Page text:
Several studies have investigated host cell cytokine and chemokine responses to Campylobacter infection in cell culture models using human epithelial or macrophage cell lines. A number of studies showed that Campylobacter induces proinflammatory cytokines such as interleukin-8 (IL-8), IL-1, and tumor necrosis factor and chemokines such as CCL2 and CCL4 (2, 14, 88, 104). In addition, the production of Th1 cytokine gamma interferon, regulatory cytokine IL-10, and Th2 cytokine IL-4 has been observed (2). These responses appear to be dependent on NF-κB and AP-1 activation (84, 88), although one study suggested NF-κB-independent activation of proinflammatory cytokine production (88). Interestingly, viable Campylobacter cells are more potent at inducing proinflammatory cytokines than bacterial sonicates or supernatants (2, 14), suggesting that an active Campylobacter process is involved in these responses. Consistent with this, Campylobacter mutants with a reduced ability to adhere to epithelial cells are less potent inducers of proinflammatory responses (82). Furthermore, Campylobacter-induced IL-8 production is dependent on de novo protein synthesis (82, 175).

Animal Models of Infection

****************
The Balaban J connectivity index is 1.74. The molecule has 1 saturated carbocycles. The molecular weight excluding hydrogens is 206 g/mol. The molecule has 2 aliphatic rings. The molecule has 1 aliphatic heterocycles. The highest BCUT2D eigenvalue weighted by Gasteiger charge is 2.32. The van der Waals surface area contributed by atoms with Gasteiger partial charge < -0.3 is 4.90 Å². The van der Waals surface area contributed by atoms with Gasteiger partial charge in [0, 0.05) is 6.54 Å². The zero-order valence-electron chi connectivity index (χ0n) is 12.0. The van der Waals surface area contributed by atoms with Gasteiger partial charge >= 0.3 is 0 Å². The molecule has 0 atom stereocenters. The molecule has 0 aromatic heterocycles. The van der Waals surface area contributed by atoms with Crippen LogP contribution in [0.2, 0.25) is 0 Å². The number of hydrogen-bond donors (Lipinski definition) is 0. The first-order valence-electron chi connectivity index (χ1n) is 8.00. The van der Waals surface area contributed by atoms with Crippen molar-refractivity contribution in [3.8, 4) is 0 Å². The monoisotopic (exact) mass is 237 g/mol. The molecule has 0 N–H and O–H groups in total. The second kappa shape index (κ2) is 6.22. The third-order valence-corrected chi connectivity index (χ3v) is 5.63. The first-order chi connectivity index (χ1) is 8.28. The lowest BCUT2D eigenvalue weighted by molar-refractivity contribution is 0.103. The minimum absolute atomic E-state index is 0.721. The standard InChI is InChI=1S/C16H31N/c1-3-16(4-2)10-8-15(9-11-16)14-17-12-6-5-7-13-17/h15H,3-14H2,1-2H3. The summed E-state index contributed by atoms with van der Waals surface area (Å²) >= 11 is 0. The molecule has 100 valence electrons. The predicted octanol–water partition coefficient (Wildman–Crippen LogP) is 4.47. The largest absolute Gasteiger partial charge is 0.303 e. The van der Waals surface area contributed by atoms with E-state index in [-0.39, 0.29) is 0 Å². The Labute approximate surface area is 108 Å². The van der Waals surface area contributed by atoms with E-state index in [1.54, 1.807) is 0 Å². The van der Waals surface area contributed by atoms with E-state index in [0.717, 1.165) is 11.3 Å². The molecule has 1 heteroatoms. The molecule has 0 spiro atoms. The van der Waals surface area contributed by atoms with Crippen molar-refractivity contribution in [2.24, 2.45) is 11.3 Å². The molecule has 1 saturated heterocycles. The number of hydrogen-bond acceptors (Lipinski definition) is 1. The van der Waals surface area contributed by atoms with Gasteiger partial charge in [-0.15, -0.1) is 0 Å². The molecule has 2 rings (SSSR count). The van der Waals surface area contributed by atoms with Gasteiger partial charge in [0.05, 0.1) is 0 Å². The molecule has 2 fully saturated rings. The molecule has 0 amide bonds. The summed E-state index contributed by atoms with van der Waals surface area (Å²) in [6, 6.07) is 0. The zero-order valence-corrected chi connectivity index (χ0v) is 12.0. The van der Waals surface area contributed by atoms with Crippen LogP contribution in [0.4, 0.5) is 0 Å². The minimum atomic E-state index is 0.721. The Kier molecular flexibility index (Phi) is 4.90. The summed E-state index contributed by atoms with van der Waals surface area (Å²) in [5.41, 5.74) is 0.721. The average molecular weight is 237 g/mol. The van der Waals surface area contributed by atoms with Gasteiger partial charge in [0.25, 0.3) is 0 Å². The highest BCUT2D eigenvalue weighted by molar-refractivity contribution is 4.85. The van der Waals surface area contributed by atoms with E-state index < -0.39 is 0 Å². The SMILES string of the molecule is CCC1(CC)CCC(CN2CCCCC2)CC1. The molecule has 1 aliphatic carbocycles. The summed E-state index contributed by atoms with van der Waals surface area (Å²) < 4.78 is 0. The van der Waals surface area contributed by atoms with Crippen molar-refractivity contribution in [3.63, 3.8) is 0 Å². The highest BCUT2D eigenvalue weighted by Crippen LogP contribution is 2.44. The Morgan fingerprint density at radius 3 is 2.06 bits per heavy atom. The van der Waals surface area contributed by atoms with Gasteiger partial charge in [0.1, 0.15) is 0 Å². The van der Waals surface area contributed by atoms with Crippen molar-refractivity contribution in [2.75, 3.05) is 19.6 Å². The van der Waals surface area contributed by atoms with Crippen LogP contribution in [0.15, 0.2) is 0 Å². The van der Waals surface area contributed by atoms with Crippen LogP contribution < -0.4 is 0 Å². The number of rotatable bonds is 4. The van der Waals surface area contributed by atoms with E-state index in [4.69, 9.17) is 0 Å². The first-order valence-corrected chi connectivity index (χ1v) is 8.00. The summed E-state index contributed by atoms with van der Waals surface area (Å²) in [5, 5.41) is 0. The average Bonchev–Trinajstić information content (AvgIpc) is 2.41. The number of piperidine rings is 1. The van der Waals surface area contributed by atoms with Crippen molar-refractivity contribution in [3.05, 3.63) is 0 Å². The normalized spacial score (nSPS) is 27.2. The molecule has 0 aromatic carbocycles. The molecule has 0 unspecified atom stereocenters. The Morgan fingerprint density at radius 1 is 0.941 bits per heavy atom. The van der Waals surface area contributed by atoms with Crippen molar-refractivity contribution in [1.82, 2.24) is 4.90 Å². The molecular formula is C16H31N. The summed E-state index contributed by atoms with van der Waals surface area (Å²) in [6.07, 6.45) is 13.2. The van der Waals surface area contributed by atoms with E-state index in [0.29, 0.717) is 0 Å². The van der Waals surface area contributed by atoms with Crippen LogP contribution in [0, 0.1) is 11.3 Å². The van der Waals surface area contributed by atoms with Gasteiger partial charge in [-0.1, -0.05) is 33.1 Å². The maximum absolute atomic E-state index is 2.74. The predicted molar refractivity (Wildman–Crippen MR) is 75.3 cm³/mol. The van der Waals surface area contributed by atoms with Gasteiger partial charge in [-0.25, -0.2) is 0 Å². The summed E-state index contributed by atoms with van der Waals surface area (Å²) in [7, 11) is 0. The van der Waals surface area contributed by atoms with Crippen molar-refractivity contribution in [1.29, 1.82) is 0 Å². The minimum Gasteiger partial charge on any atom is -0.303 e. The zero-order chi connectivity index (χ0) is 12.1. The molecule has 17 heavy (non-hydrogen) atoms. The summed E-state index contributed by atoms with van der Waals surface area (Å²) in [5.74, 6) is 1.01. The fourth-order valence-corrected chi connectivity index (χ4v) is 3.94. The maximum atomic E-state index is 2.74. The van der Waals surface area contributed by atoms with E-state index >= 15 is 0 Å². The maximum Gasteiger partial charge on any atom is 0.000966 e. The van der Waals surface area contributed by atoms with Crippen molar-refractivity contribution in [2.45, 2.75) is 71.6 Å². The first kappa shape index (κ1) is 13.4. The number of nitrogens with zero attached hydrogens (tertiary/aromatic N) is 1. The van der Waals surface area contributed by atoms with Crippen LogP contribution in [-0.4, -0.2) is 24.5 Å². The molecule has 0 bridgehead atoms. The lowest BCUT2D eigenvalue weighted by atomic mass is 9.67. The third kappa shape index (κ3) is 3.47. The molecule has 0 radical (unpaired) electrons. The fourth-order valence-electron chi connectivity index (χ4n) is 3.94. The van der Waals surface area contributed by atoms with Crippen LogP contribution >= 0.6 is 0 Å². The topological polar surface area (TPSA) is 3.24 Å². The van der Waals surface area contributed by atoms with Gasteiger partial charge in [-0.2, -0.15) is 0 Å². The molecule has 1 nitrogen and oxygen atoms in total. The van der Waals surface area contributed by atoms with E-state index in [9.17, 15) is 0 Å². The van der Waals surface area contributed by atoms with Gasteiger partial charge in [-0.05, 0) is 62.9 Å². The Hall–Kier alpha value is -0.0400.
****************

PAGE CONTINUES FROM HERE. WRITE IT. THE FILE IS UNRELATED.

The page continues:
Murine models with defined deletions in components of innate or adaptive immunity are crucial in identifying genetic factors involved in the host defense against infection. However, progress in our understanding of Campylobacter infection and disease has been seriously hampered by the lack of an appropriate animal model, which makes studies in the above-mentioned gene-deleted mice impossible. Whereas most animals can be colonized with Campylobacter, gastroenteritis does not occur (reviewed in reference 122). Mice are not naturally colonized with Campylobacter, but in an experimental setting, colonization can be established. Campylobacter vaccination experiments have also been performed using such models, and protection against colonization with a homologous strain could be induced. Some authors have been able to induce gastrointestinal disease in infant mice (90). In these mice, intraperitoneal injection with C. jejuni produced self-limiting diarrhea, but since infant mice do not have a fully developed immune system, they are not suitable for studying “normal” Campylobacter disease or vaccine-induced protection. Also, in athymic, germ-free, nude mice, transient diarrhea was observed (186). Because these models display severe defects in the capacity to raise innate and adaptive immunity, they are not suitable for measuring immune responses to Campylobacter. For that reason, an intranasal challenge model in mice has been developed (16). Although this is not the natural infection route, intranasal infection of mice with Campylobacter results in systemic disease and death of a high proportion of mice. Various clinical isolates were differentially virulent in this model, and also, vaccine-induced protection could be measured. However, as no diarrhea has been reported, the relevance of this model for human disease is debatable, and extensive follow-up studies have not been performed.